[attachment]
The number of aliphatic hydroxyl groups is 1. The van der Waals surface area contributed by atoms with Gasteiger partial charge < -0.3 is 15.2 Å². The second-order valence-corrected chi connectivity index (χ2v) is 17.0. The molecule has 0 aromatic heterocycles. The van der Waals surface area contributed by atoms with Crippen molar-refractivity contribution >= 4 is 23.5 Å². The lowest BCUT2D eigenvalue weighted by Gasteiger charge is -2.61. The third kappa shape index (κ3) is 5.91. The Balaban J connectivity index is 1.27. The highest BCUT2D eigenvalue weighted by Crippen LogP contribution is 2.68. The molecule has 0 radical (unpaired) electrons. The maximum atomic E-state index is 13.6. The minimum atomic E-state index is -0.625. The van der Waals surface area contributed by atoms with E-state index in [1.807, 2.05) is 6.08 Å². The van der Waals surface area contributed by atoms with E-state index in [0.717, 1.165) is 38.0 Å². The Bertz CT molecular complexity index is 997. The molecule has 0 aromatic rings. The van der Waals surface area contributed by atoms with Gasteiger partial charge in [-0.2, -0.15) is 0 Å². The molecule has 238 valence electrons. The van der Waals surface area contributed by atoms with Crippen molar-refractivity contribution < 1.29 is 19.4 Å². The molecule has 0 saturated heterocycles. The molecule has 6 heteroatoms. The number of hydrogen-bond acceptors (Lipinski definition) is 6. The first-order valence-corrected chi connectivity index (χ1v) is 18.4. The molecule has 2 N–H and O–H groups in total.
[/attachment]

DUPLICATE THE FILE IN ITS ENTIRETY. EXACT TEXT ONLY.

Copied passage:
The number of aliphatic hydroxyl groups is 1. The van der Waals surface area contributed by atoms with Gasteiger partial charge < -0.3 is 15.2 Å². The second-order valence-corrected chi connectivity index (χ2v) is 17.0. The molecule has 0 aromatic heterocycles. The van der Waals surface area contributed by atoms with Crippen molar-refractivity contribution >= 4 is 23.5 Å². The lowest BCUT2D eigenvalue weighted by Gasteiger charge is -2.61. The third kappa shape index (κ3) is 5.91. The Balaban J connectivity index is 1.27. The highest BCUT2D eigenvalue weighted by Crippen LogP contribution is 2.68. The molecule has 0 radical (unpaired) electrons. The maximum atomic E-state index is 13.6. The minimum atomic E-state index is -0.625. The van der Waals surface area contributed by atoms with E-state index in [1.807, 2.05) is 6.08 Å². The van der Waals surface area contributed by atoms with E-state index in [0.717, 1.165) is 38.0 Å². The Bertz CT molecular complexity index is 997. The molecule has 0 aromatic rings. The van der Waals surface area contributed by atoms with Gasteiger partial charge in [-0.2, -0.15) is 0 Å². The molecule has 238 valence electrons. The van der Waals surface area contributed by atoms with Crippen molar-refractivity contribution < 1.29 is 19.4 Å². The molecule has 0 saturated heterocycles. The molecule has 6 heteroatoms. The number of hydrogen-bond acceptors (Lipinski definition) is 6. The first-order valence-corrected chi connectivity index (χ1v) is 18.4. The molecule has 2 N–H and O–H groups in total.